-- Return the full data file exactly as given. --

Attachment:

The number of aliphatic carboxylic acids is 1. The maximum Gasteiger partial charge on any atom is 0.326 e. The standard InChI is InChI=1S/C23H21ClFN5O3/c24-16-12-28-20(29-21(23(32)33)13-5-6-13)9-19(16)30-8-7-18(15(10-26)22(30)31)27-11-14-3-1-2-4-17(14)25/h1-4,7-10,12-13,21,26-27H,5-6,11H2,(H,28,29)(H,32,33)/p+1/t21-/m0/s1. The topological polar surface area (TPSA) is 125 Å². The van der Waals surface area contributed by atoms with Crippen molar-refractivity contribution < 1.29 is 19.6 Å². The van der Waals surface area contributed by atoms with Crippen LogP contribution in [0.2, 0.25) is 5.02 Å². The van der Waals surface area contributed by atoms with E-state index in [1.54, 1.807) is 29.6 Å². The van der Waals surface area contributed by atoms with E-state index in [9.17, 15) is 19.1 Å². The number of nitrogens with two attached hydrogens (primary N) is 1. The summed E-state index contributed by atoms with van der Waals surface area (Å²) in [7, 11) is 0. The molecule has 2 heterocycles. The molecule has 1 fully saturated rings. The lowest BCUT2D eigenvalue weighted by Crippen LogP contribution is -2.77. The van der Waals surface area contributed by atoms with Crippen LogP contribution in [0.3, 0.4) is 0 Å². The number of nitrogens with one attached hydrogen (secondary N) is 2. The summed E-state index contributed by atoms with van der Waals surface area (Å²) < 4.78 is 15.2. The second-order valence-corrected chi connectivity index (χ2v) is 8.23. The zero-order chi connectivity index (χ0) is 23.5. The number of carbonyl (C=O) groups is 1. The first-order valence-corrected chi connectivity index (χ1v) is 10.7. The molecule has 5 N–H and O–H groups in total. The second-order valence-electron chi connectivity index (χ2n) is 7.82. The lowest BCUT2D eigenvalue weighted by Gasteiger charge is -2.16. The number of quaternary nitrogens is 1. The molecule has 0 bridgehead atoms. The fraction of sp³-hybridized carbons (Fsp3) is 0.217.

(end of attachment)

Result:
The number of aliphatic carboxylic acids is 1. The maximum Gasteiger partial charge on any atom is 0.326 e. The standard InChI is InChI=1S/C23H21ClFN5O3/c24-16-12-28-20(29-21(23(32)33)13-5-6-13)9-19(16)30-8-7-18(15(10-26)22(30)31)27-11-14-3-1-2-4-17(14)25/h1-4,7-10,12-13,21,26-27H,5-6,11H2,(H,28,29)(H,32,33)/p+1/t21-/m0/s1. The topological polar surface area (TPSA) is 125 Å². The van der Waals surface area contributed by atoms with Crippen molar-refractivity contribution < 1.29 is 19.6 Å². The van der Waals surface area contributed by atoms with Crippen LogP contribution in [0.2, 0.25) is 5.02 Å². The van der Waals surface area contributed by atoms with E-state index in [1.54, 1.807) is 29.6 Å². The van der Waals surface area contributed by atoms with E-state index in [9.17, 15) is 19.1 Å². The number of nitrogens with two attached hydrogens (primary N) is 1. The summed E-state index contributed by atoms with van der Waals surface area (Å²) in [7, 11) is 0. The molecule has 2 heterocycles. The molecule has 1 fully saturated rings. The lowest BCUT2D eigenvalue weighted by Crippen LogP contribution is -2.77. The van der Waals surface area contributed by atoms with Crippen LogP contribution in [0.3, 0.4) is 0 Å². The number of nitrogens with one attached hydrogen (secondary N) is 2. The summed E-state index contributed by atoms with van der Waals surface area (Å²) < 4.78 is 15.2. The second-order valence-corrected chi connectivity index (χ2v) is 8.23. The zero-order chi connectivity index (χ0) is 23.5. The number of carbonyl (C=O) groups is 1. The first-order valence-corrected chi connectivity index (χ1v) is 10.7. The molecule has 5 N–H and O–H groups in total. The second-order valence-electron chi connectivity index (χ2n) is 7.82. The lowest BCUT2D eigenvalue weighted by Gasteiger charge is -2.16. The number of quaternary nitrogens is 1. The molecule has 0 bridgehead atoms. The fraction of sp³-hybridized carbons (Fsp3) is 0.217.